1MDB can stop losses by year-end, minister says

Ahmad Husni said 1MDB’s financial woes were largely caused by accumulation of debts while trying to move fast with its investment agenda. — Picture by Saw Siow Feng
Ahmad Husni said 1MDB’s financial woes were largely caused by accumulation of debts while trying to move fast with its investment agenda. — Picture by Saw Siow Feng

IPOH, March 15 — The 1 Malaysia Development Bhd (1MDB) can be expected to return to the black by year end. 

Second Finance Minister Datuk Seri Ahmad Husni Hanadzlah is confident 1MDB would be able to settle its financial woes in a few months’ time despite claims the state-owned investment vehicle will face a tough time to get out of the red with over RM42 billion in debts.

Instead of a “failed business organisation”, he said, 1MDB’s problem was in short-term cashflow. 

Defending its business and investment model, Ahmad Husni said 1MDB’s financial woes were largely caused by accumulation of debts while trying to move fast with its investment agenda.

1MDB’s core investments are in the energy sector and development projects, where it bought several landbanks in Penang, Pulau Indah, Tun Razak Exchange and Bandar Malaysia.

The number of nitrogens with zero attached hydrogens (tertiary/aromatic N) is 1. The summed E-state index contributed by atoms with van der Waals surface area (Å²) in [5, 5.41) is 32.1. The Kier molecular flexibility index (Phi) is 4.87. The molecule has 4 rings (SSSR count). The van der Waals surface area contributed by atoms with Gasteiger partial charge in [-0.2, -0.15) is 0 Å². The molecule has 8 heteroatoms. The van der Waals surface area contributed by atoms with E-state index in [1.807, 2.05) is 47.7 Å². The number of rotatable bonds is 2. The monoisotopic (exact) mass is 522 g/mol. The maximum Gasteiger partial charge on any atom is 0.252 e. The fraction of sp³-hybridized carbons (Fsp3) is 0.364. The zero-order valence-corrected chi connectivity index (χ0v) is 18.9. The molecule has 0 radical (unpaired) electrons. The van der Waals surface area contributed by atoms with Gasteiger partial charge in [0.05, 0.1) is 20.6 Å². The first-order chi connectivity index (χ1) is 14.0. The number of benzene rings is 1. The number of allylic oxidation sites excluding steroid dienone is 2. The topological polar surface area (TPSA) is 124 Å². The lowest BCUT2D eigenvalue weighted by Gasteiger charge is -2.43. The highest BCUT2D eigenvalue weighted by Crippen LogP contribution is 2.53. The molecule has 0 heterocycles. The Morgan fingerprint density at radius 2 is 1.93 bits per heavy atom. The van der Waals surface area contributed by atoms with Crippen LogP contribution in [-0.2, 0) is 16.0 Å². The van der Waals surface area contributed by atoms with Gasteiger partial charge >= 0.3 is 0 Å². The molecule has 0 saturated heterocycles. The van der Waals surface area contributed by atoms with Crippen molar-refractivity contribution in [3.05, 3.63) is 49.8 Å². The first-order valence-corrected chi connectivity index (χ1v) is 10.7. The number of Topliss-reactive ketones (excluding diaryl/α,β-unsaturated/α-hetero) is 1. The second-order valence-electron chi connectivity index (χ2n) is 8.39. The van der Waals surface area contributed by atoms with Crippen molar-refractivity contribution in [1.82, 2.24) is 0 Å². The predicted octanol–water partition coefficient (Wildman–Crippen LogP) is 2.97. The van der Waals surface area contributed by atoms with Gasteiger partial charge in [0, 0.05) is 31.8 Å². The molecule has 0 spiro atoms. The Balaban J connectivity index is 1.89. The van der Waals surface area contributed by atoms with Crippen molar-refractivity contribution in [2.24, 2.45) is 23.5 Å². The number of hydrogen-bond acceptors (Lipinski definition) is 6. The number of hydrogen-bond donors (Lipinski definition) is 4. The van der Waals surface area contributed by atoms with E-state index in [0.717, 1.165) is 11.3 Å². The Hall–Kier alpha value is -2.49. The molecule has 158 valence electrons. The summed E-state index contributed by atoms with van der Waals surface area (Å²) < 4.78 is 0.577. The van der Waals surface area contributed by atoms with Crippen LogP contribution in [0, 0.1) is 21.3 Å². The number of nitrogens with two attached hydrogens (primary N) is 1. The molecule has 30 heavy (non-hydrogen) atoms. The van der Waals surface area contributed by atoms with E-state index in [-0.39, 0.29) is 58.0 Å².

He said the problem was not with the investment in the energy sector but in the development projects. 

“Development projects take a long time to provide returns. When you put in money (in development projects), the money is known as sunk cost. It is not something you can generate income quickly,” he said.

“That is why 1MDB has accumulated so much debt.  It was relying on debts to generate projects.”

Ahmad Husni spent almost 30 minutes fielding questions from reporters when met at a community function in his parliamentary constituency of Tambun yesterday.

He said it was possible to turn the company around through an initial public offering of the energy unit as well as monetising landbanks owned by 1MDB as part of the outfit’s rationalisation.

“The loans are long-term borrowings. Some are to be paid in 2021. We do not worry about the principal payments, but about the interests,” he said.

“So why don’t we sell the Penang land, the Pulai Indah land and some parts of the Tun Razak Exchange and even Bandar Malaysia? These sales and the proposed initial public offering will solve the debts.”

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